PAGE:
2024 Eastertide Playlist Notes

Welcome to PACC’s 2024 Eastertide Playlist notes! This is an eclectic mix of music meant to help us get in (and stay in) the groove of Resurrection during the season of Eastertide, which runs from Easter to Pentecost.

Listen to the playlist here; send me suggestions for additions at PastorLeah at pacc-ucc.org. 

Window in the Skies, U2. The epitome of a pop resurrection anthem: “The grave is now a groove!” The chorus asks us over and over again, “Oh can’t you see what love has done – what it’s doing to me?”, reminding us that Easter isn’t just an event we witness – it’s one that works on us throughout our lives if we let it. Bonus: the music video is a treat.

Redemption Song, arr. Sheku Kanneh-Mason. This moving instrumental take on Bob Marley’s iconic piece is arranged by world-reknowned 25-year-old Black British cellist Sheku Kanneh-Mason and is played by Sheku and his six siblings: Isata (piano), Braimah (violin), Konya (violin and piano), Jeneba (cello and piano),  Aminata (piano and violin), Mariatu (cello and piano). “Won’t you help me sing these songs of freedom?” 

Spirit in the Sky, Norman Greenbaum. This 1970 classic opens with that iconic fuzzed out guitar, which gives such a great vibe we’ll ignore the questionable theology about having to be perfect to get to heaven 🙃 Greenbaum, an observant Jew from Malden, was inspired by gospel singer Porter Wagoner and by Westerns where cowboys and varmints want to “die with their boots on”1; Jesus was just something he used for content, but luckily for us he did! Although it was his only hit, the song has been featured in 100+ movies and TV shows. 

Halo, Beyoncé. It’s written about a romantic partner, but ever since a youth group kid in Atlanta shared that this song encapsulated her relationship with God, I can’t unhear it – because life with God can be risky and sometimes it’s hard not to shut God out. Plus it’s Beyoncé, without whom no playlist is complete.

Kyrie, Mr. Mister. This gloriously 80s track, the refrain of which means “Lord, have mercy,” has some great wilderness/Garden of Gethsemane lyrics (and is great for singing in your car). But the feel of the soaring chorus is 100% resurrection. 

Can’t No Grave Hold My Body Down, Sister Rosetta Tharpe. Known as the godmother of rock and roll, Tharpe was a Black gospel electric guitarist and singer who pioneered a new style (including her use of distortion) that strongly influenced later musicians like Little Richard, Jerry Lee Lewis, Chuck Berry, Keith Richards, Jeff Beck, and Johnny Cash, whose favorite childhood singer was Tharpe.3 She believed gospel didn’t just belong in church; controversially, she took her music to nightclubs and music halls, including this piece which she introduces as an Easter song. Learn more about her legacy here.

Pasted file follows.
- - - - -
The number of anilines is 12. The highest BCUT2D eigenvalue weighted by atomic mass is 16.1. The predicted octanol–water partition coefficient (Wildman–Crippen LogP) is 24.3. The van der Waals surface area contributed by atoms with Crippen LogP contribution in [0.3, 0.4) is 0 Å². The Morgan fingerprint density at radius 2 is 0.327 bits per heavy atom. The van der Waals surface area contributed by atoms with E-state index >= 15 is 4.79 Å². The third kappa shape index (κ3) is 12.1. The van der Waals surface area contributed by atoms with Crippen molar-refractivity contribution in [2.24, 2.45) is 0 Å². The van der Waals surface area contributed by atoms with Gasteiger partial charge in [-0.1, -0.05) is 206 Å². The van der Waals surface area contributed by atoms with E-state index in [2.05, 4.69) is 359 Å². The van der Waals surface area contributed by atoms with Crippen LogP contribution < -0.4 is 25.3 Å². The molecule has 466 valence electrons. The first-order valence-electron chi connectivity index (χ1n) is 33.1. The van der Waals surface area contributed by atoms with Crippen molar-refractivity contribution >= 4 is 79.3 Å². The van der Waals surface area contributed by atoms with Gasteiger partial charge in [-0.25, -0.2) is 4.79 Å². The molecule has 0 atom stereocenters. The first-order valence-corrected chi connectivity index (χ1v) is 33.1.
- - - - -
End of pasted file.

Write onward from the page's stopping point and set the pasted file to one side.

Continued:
Solsbury Hill, Peter Gabriel. Written about a spiritual experience Gabriel had after leaving the band Genesis, Gabriel has said the song is “about being prepared to lose what you have for what you might get”2, which sounds a lot like resurrection and Jesus’ words about the Gospel to me.

Joyful, Joyful, Lauryn Hill, Sister Act 2. This one opens with the incomparable Ms. Hill’s vocals and then gets you on your feet with its early 90s hip-hop take on the classic hymn. 

Beautiful Things, Gungor. A lovely, gently rock meditation on the power of God’s resurrection love. You might recognize my Ash Wednesday blessing from this song.

Good People, Mumford & Sons x Pharrell Williams. This collaboration by the British folk rock band and the American pop/rap/hip-hop star also features backing vocals from Native Voices, a six-person choir of Indigenous singers form the Northern Great Plains in the US and Canada. Martin Mumford spoke on the “gospel influence” behind the song, saying “We talked about how change doesn’t come without a revelation first…We’d all had experience with that, and it felt like we were ready to write a song that felt quite connected to how we were feeling and reaching into some soulful level.”4

The Holy City, The Aeolians under Jason Max Ferdinand. We finish with this stirring rendition of the Victorian classic by Michael Maybrick (writing as Stephen Adams) and Frederic Weatherly, which describes Palm Sunday, its aftermath, and the vision of a new heaven and earth from Revelation. The Aeolians are a heavily accoladed choir from Oakwood University, a historically Black Seventh Day Adventist college in Huntsville, Alabama.


  1. https://en.wikipedia.org/wiki/Norman_Greenbaum
  2. https://en.wikipedia.org/wiki/Solsbury_Hill_(song)
  3. https://en.wikipedia.org/wiki/Sister_Rosetta_Tharpe
  4. https://www.rollingstone.com/music/music-news/mumford-and-sons-pharrell-good-people-single-1234948055/